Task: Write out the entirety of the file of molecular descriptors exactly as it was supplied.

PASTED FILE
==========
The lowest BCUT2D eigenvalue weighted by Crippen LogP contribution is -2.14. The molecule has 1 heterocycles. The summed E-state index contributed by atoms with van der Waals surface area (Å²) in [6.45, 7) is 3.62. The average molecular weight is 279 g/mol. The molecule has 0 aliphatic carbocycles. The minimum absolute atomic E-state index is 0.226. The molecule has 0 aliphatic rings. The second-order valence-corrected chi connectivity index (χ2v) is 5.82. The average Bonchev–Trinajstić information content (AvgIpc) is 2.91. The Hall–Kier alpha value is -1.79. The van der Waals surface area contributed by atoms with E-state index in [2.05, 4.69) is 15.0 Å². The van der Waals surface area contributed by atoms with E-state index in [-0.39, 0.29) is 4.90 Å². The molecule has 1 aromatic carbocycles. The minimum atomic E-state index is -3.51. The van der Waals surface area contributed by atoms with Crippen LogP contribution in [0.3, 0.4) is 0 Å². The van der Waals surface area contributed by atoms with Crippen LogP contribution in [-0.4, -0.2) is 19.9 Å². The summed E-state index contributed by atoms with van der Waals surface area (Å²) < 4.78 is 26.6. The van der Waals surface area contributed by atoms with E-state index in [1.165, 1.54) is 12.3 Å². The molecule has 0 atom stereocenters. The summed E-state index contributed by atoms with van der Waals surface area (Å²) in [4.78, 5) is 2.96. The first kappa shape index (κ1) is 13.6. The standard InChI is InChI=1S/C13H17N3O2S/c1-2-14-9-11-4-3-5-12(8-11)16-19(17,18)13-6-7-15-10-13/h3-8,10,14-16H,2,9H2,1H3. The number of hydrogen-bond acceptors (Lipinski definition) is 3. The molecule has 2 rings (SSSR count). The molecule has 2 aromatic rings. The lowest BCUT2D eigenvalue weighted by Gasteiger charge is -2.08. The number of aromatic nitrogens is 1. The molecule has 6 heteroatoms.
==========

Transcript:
The lowest BCUT2D eigenvalue weighted by Crippen LogP contribution is -2.14. The molecule has 1 heterocycles. The summed E-state index contributed by atoms with van der Waals surface area (Å²) in [6.45, 7) is 3.62. The average molecular weight is 279 g/mol. The molecule has 0 aliphatic carbocycles. The minimum absolute atomic E-state index is 0.226. The molecule has 0 aliphatic rings. The second-order valence-corrected chi connectivity index (χ2v) is 5.82. The average Bonchev–Trinajstić information content (AvgIpc) is 2.91. The Hall–Kier alpha value is -1.79. The van der Waals surface area contributed by atoms with E-state index in [2.05, 4.69) is 15.0 Å². The van der Waals surface area contributed by atoms with E-state index in [-0.39, 0.29) is 4.90 Å². The molecule has 1 aromatic carbocycles. The minimum atomic E-state index is -3.51. The van der Waals surface area contributed by atoms with Crippen LogP contribution in [0.3, 0.4) is 0 Å². The van der Waals surface area contributed by atoms with Crippen LogP contribution in [-0.4, -0.2) is 19.9 Å². The summed E-state index contributed by atoms with van der Waals surface area (Å²) < 4.78 is 26.6. The van der Waals surface area contributed by atoms with E-state index in [1.165, 1.54) is 12.3 Å². The molecule has 0 atom stereocenters. The summed E-state index contributed by atoms with van der Waals surface area (Å²) in [4.78, 5) is 2.96. The first kappa shape index (κ1) is 13.6. The standard InChI is InChI=1S/C13H17N3O2S/c1-2-14-9-11-4-3-5-12(8-11)16-19(17,18)13-6-7-15-10-13/h3-8,10,14-16H,2,9H2,1H3. The number of hydrogen-bond acceptors (Lipinski definition) is 3. The molecule has 2 rings (SSSR count). The molecule has 2 aromatic rings. The lowest BCUT2D eigenvalue weighted by Gasteiger charge is -2.08. The number of aromatic nitrogens is 1. The molecule has 6 heteroatoms.